I also realized that there are some things I can do to improve my model's predictive performance. I'm using the glmnet package in R, maintained by Trevor Hastie from Stanford (one of the professors from the StatLearning course and videos I mentioned in a previous post). I realized that I'm doing a couple of dumb things with glmnet, and that there are alternatives that are more appropriate for my dataset. I'm going to redo some of those statistics and see if they improve (they should, and possibly significantly).

So today, there's a lot more hope to go around than there has been the past couple of days. I have a follow-up with my professor in the morning, so I'll be pushing to get a large batch of experimental results today.

On a separate thread, I'm also still digging for better features while the current round of experiments is executing. ML is very sensitive to "garbage in, garbage out", and I may need some additional features to consider if the performance of my technique doesn't match up.

I expect to have an eventful and productive day!

Thanks for reading.

IDR Series

Wednesday, November 18, 2015

IDR 08: Filtering columns of data.table in R

Today, I've resumed my fight with some R "stats code" that's analyzing my important ML features.

This is a long post. Here is the ultimate outcome, as a public snippet on Github:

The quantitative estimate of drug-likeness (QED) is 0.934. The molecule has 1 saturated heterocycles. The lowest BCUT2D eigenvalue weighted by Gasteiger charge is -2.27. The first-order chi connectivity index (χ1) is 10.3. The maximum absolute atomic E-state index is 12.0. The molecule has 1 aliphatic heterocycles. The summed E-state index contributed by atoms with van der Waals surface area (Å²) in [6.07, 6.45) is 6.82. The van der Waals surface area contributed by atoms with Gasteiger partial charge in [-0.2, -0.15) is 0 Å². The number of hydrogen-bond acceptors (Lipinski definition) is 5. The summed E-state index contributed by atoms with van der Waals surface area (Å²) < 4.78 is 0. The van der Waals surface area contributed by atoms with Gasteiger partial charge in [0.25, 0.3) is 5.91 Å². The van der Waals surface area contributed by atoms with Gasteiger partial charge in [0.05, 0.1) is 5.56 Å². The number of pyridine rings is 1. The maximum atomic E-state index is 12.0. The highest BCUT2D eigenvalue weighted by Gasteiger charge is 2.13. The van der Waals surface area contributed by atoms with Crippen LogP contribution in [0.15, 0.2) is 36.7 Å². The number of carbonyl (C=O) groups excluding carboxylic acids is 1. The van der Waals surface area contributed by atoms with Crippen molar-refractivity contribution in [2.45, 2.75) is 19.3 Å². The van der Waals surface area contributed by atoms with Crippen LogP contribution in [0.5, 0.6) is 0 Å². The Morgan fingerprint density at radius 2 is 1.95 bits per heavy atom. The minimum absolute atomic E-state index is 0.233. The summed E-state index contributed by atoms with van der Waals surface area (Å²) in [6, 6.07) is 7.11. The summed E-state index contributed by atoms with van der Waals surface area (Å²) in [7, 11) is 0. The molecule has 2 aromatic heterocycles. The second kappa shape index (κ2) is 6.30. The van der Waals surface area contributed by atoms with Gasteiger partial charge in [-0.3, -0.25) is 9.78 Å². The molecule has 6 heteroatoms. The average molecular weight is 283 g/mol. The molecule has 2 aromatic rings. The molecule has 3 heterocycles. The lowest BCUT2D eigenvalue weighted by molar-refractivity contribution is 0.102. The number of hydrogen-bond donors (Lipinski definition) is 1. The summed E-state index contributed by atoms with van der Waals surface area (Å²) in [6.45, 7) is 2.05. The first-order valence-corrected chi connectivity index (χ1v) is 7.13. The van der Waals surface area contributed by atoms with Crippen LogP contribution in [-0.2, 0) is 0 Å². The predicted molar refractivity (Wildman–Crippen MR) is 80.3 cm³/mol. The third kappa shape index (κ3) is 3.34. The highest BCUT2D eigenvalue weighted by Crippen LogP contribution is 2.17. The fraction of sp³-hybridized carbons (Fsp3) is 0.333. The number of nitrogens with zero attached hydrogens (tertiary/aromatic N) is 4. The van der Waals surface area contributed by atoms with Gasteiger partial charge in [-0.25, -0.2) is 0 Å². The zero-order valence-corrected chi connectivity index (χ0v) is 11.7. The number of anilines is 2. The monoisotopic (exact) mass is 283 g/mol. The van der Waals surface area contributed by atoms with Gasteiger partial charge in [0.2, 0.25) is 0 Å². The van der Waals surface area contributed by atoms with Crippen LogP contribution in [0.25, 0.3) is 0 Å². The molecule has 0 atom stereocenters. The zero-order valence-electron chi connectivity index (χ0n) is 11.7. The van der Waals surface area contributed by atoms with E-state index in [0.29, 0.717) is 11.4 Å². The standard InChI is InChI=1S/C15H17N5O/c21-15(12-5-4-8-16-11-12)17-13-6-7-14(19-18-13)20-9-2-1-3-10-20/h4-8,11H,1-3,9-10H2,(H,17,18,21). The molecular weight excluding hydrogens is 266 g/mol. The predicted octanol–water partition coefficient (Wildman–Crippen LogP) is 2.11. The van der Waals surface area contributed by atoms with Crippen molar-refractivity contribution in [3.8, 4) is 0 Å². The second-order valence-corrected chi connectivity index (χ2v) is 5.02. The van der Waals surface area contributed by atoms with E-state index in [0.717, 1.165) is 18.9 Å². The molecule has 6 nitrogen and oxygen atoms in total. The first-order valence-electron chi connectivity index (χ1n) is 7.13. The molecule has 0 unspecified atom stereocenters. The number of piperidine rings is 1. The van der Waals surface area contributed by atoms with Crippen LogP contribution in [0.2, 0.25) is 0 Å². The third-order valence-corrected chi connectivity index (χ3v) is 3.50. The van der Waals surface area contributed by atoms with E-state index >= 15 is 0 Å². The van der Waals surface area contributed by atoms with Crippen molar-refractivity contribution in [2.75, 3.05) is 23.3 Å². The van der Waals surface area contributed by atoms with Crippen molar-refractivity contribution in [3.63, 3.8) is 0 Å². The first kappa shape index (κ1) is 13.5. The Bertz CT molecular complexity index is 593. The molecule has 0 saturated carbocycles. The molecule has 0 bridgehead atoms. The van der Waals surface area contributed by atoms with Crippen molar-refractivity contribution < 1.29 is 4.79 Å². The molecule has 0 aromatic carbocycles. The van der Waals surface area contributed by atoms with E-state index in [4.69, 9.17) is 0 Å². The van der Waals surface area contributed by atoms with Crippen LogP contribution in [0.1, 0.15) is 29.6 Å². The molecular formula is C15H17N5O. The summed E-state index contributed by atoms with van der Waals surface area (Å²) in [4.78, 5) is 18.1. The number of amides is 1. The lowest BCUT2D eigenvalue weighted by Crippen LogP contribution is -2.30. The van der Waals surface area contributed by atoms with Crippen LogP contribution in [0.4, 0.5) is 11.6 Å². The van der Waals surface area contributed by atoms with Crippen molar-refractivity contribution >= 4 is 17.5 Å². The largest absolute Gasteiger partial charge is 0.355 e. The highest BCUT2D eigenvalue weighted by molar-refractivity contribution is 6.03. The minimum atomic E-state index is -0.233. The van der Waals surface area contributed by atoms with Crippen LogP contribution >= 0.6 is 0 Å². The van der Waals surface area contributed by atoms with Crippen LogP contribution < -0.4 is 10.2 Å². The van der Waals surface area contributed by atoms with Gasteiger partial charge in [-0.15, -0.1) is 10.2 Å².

I wanted to try out a couple of analysis techniques on my local machine before running them in a distributed fashion across all of my datasets. To reduce my cycle time further, I also wanted to work with a smaller subset of the 10K test cases and 50K features in my full models right now.

First, I downloaded one of my full data files (1.6 GB), which was in CSV format with a header row as the first row. I have two classes in this training data, and I did not construct the file in any random order. I needed to take some training examples from the top and some from the bottom of the file.

To do this, I used old-school Unix commands on my machine (a Macbook) to cut out a decent subset from the raw data.
bryan$ head -n100 raw.csv > subset.csv
bryan$ tail -n500 raw.csv >> subset.csv
head and tail can take the top "n" lines or bottom "n" lines from a file, respectively. And the ">" redirects to a new file, while ">>" appends to an existing. At the end of these commands, I have a new CSV with the same structure as my original, but only 600L of data (plus header row) instead of 10K.

But there's another problem with my subset of data. My training examples were built on my original ~50K features, but now I only have 600 of the original examples. This means that a large percentage of my features are actually unnecessary, and can be dropped to make my processing even faster.

This isn't just a problem for me because I'm running locally. If, at any point later, I decide that I want to trim down my feature set, I'll need to perform the same types of "filtering" operations on the raw data rather than fully reprocessing test cases and their data for a subset of the same features. (Reprocessing from artifacts takes over 8 hours, and that time is dominated by fetching large binary artifacts from databases - so my feature processing time is not really important. BIG O strikes again!)